In the 1990s. GMDSS was launched and became a game changer. As a new standard, GMDSS integrated all modes of radio and satellite communications into a single control console where routine and/or distress messages could be sent easily at the push of a button. The design of GMDSS systems meant that all communications could be handed by the bridge crew thus making the role of the Radio Officer redundant.

There is a well-established system at sea where as soon as a distress is sent by any vessel, nearby ships are required to assist if they are able (and it’s safe to do so). Every part of the worlds ocean is covered by a capable rescue authority which coordinates a range of rescue assets ranging from helicopters to warships. Where NGOs commission ships for SAR operations, they should consider the safety and security aspect of communications as outsourced to the ship’s crew as the GMDS system on board will most likely exceeded any requirement stated in the NGO’s policy.

For routine communications, NGO teams will need their own ways to communicate with their operations people ashore. Mobile phone networks are fine for when the ship is alongside, but out at sea, satellite communications will be required for when the ship moves beyond mobile phone coverage which is typically limited to 10KM or less from the coast. Save the Children have set up Iridium for its communications on its ship as Iridium external antennas are Omni-directional. For on-board communications between the team, short range UHF radios are used which are set up on IMO frequencies designated for on-board use.

Internet accesskvhAt sea, access to the internet is just as important as it is on land.  Whilst in harbour, it’s easy to connect to internet services provided by mobile networks. Further offshore the internet needs to be provisioned through satellite services such as VSAT. On land, a VSAT dish is fixed to the ground and pointed at the satellite, shore based systems typically cost $4500. At sea, the ship is constantly moving which means more complex technology is required to keep the VSAT dish pointing at the satellite. If the dish is misaligned by anything greater than ½ degree, the signal is lost and internet fails.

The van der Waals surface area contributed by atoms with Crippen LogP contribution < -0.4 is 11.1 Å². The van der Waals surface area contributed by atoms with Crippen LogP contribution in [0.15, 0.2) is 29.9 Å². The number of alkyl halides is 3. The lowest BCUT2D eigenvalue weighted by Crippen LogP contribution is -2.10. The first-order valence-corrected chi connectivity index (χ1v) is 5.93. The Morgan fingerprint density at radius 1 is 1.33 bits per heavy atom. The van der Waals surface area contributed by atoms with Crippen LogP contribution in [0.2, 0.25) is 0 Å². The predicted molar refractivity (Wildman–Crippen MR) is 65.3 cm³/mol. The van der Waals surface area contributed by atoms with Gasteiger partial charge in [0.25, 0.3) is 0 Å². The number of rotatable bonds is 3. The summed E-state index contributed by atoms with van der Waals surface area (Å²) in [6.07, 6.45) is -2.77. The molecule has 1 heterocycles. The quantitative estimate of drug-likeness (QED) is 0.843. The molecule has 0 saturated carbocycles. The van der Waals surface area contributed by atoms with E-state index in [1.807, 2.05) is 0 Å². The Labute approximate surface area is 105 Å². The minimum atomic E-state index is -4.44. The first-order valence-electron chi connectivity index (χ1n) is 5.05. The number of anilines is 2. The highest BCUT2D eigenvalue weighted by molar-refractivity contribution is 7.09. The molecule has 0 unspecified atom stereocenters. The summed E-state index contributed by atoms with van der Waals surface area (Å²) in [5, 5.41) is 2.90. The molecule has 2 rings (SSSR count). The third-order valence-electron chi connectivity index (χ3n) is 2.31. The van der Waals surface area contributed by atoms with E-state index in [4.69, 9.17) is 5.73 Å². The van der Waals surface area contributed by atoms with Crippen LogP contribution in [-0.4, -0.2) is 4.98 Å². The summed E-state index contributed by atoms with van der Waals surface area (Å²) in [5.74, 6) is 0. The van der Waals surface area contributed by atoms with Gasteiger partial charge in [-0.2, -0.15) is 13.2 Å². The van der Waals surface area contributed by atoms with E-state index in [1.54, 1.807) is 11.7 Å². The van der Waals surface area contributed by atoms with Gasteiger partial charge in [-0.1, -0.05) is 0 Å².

Marine VSAT systems are much more expensive due to the technology involved. Typically the budget systems start out at $20,000 for the hardware. They tend not to track satellites very well in rough seas. If there is a high dependence on internet access, more robust and expensive systems costing as much as $40,000 will be needed. On top of this, there will be the monthly usage fees.

The technology is also quite expensive and complex to install. The larger systems need special consideration as the antennas and their protective domes  weigh a lot and installers need to work closely with the ship owners as these systems will have a minor effect on the overall ship’s stability.  

Save the Children  chartered a vessel which already had a VSAT installed. The KVH system is at the low end of the technology and limited to 1MB capacity which costs $4,000 a month to run. For the 12 crew on board, this is sufficient and the crew have been able to access online resources such as health information systems, email, conference calling and a tool used to collect information about the people rescued.  Many organizations are using tablets and Kobo software to collect anonymous information about the people rescued.  

Weather forecastingmet-office

Mariners are well trained in meteorology and its normal for ship crews to be able to access local weather information. As part of the GMDSS infrastructure, various coastal stations and coastguards broadcast weather forecasts several times a day. Weather information is also transmitted to GMDSS text based systems such as Navtex and Inmarsat C safety net. Generally these forecasts are limited to a 48 hours forecast window and covers a wide area.  

Save the Children is sourcing weather information the UK Met office. The forecast format provides a 5 day outlook. A fresh forecast is generated every 12 hours and sent directly to the ship by email. The forecast is for a specific location near to where rescues take place and gives the team information about predicted wind, wave and swell height. The format of the forecast was designed for the oil industry and includes wind data for a height of 100m above sea level – quite useful information for the MOAS UAV operators.

Good quality weather predictions could enhance the efficiency of the rescue operation. If sea conditions are predicted to worsen for a few days making it impossible to rescue, ships could use the downtime to return to port and replenish fuel etc.

Lessons learnt
​NGOs entering SAR operations may not have maritime experience at all, if they take the same approach to providing similar technology to what would be used on land, budget holders will be completely shocked at the complexities and costs of setting up the required technologies. It is really important that programme managers engage technical experts from the get go, preferably well before budgets are set. Technology at sea is a very specialist area which means that organizations may  need to look beyond their internal ICT teams if they do not have in house maritime expertise.